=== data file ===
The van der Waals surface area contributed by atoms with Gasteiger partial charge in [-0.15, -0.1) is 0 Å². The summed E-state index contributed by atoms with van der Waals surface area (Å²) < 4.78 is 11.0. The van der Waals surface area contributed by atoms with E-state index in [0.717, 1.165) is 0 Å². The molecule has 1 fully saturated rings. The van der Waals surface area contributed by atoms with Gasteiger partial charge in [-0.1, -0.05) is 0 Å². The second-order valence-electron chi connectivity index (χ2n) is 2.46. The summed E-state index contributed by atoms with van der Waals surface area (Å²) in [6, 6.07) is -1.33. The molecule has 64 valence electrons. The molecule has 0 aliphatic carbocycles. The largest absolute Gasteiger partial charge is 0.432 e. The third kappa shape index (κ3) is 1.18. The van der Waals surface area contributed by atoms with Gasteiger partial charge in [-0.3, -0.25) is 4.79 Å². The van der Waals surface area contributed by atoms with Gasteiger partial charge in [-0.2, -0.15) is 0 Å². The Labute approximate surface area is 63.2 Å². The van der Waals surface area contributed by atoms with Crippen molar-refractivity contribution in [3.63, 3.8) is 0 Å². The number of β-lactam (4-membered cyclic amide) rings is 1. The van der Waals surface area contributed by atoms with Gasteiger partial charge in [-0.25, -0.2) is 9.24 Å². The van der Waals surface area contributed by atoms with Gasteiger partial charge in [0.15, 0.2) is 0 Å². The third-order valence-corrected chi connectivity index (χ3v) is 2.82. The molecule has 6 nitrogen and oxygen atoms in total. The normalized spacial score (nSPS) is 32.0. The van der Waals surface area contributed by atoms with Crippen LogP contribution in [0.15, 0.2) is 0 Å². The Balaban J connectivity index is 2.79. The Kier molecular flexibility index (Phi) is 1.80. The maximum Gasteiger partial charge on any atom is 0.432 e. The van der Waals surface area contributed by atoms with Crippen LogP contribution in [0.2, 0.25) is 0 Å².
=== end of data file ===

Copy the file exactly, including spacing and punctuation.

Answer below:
The van der Waals surface area contributed by atoms with Gasteiger partial charge in [-0.15, -0.1) is 0 Å². The summed E-state index contributed by atoms with van der Waals surface area (Å²) < 4.78 is 11.0. The van der Waals surface area contributed by atoms with E-state index in [0.717, 1.165) is 0 Å². The molecule has 1 fully saturated rings. The van der Waals surface area contributed by atoms with Gasteiger partial charge in [-0.1, -0.05) is 0 Å². The second-order valence-electron chi connectivity index (χ2n) is 2.46. The summed E-state index contributed by atoms with van der Waals surface area (Å²) in [6, 6.07) is -1.33. The molecule has 64 valence electrons. The molecule has 0 aliphatic carbocycles. The largest absolute Gasteiger partial charge is 0.432 e. The third kappa shape index (κ3) is 1.18. The van der Waals surface area contributed by atoms with Gasteiger partial charge in [-0.3, -0.25) is 4.79 Å². The van der Waals surface area contributed by atoms with Gasteiger partial charge in [-0.2, -0.15) is 0 Å². The Labute approximate surface area is 63.2 Å². The van der Waals surface area contributed by atoms with Crippen molar-refractivity contribution in [3.63, 3.8) is 0 Å². The number of β-lactam (4-membered cyclic amide) rings is 1. The van der Waals surface area contributed by atoms with Gasteiger partial charge in [-0.25, -0.2) is 9.24 Å². The van der Waals surface area contributed by atoms with Gasteiger partial charge in [0.15, 0.2) is 0 Å². The third-order valence-corrected chi connectivity index (χ3v) is 2.82. The molecule has 6 nitrogen and oxygen atoms in total. The normalized spacial score (nSPS) is 32.0. The van der Waals surface area contributed by atoms with Crippen LogP contribution in [0.15, 0.2) is 0 Å². The Balaban J connectivity index is 2.79. The Kier molecular flexibility index (Phi) is 1.80. The maximum Gasteiger partial charge on any atom is 0.432 e. The van der Waals surface area contributed by atoms with Crippen LogP contribution in [0.2, 0.25) is 0 Å².